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In Haskell-mode, the shortcut C-c C-= is defined to do something.

Trying this shortcut, I realized that emacs do not recognize the shortcut C-c C-=.

Indeed, when I try the shortcut on emacs, the buffer write C-c = is not defined although I pressed C- C-=. I have the same problem with some other symbols like '.' or '§'. But shortcuts like C-c C-l or C-c C-c work.

I try to remove my .emacs but I have the same problem.

a friend have the same problem as me.

Both we are on ArchLinux (64 bits) and we use emacs in console. The keyboard is an azerty.

The problem come from emacs ? Arch Linux ?

share|improve this question
C-= isn't a sequence which most terminals can send. As Emacs is telling you, it's only receiving =, not C-=. The C-c prefix isn't relevant. There are lots of duplicate questions about key binding restrictions in terminals. e.g.: – phils Jul 24 '14 at 23:43
I did some research but I didn't manage to find the good keywords. Thanks ! – Saroupille Jul 25 '14 at 10:30
I'm still unable to find an answer to bind Ctrl+= or Ctrl+. or even Ctrl+| . Where to find the code corresponding to these keybindings ? – Saroupille Jul 25 '14 at 17:25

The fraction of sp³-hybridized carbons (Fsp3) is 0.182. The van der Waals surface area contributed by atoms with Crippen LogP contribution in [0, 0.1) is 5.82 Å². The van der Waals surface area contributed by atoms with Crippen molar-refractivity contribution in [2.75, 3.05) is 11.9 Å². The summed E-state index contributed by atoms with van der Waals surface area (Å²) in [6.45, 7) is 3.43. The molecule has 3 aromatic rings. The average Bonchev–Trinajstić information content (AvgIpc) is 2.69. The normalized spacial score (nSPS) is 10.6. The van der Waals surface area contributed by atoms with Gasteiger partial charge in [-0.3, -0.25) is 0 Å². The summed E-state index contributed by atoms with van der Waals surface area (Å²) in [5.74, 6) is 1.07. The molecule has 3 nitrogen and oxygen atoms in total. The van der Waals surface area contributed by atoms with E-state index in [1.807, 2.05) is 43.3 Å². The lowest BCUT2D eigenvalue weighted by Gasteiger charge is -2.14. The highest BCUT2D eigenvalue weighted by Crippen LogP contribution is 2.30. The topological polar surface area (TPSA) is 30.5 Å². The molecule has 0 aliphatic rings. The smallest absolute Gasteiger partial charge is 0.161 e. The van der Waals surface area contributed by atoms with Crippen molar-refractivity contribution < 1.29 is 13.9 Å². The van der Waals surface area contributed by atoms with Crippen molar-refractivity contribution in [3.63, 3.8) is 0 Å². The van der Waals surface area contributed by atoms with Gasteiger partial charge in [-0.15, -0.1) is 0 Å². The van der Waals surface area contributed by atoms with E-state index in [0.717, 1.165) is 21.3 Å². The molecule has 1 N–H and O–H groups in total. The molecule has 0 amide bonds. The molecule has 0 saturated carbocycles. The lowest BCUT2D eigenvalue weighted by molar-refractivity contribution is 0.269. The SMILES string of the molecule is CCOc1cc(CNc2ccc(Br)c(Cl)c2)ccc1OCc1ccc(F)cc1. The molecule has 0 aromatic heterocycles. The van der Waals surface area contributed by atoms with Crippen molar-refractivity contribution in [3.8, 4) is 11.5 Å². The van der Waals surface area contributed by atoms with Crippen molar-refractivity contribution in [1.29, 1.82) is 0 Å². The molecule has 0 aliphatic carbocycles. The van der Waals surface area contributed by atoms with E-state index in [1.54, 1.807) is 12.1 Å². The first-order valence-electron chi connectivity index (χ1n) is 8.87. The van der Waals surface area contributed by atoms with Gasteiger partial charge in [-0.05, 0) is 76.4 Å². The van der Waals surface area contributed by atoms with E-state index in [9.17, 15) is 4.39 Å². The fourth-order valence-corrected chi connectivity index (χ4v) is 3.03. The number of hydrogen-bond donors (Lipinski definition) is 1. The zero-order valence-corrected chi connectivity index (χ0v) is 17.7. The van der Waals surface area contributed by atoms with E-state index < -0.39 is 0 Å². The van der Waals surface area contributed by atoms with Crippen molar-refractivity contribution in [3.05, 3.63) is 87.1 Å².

You can't bind these key sequences in a terminal Emacs. Terminals have limited key support. Use a graphical Emacs if you want to bind arbitrary keys. – lunaryorn Jul 25 '14 at 17:30
up vote 1 down vote accepted

Your terminal can't send Emacs C-= so you can't use that key sequence. (Emacs would recognise it if it received it, but that won't happen.)

Your options are:

  • Run GUI Emacs.
  • Use M-x name-of-command RET (for whatever command is bound to the key sequence you're not able to use). Use C-hm to see the major mode's bindings, or C-hb to see all current bindings, in order to learn what those command names are.
  • Create new custom keybindings for the commands in question (i.e. bindings which your terminal can send to Emacs).
  • Find a different terminal emulator with enhanced key sequence abilities. The vast majority of them will be no better than what you have, because they're all adhering to the limitations of the terminals they're emulating. The most capable one I know of is but you may need to compile it yourself, and then expect to spend lots of time configuring it. (It's not a trivial solution, though, and xterm requires a GUI environment, so running GUI Emacs is much simpler.)
  • Use C-x@c<key> instead of C-<key>.

With that last option, you can use a sequence your terminal can send to fake a sequence that it can't send.
C-cC-= would become C-cC-x@c=

If you really wanted to use that last option, you can set a custom binding to simplify the sequence (may be necessary in some instances to avoid conflicting with existing sequences). See the end of for more information.

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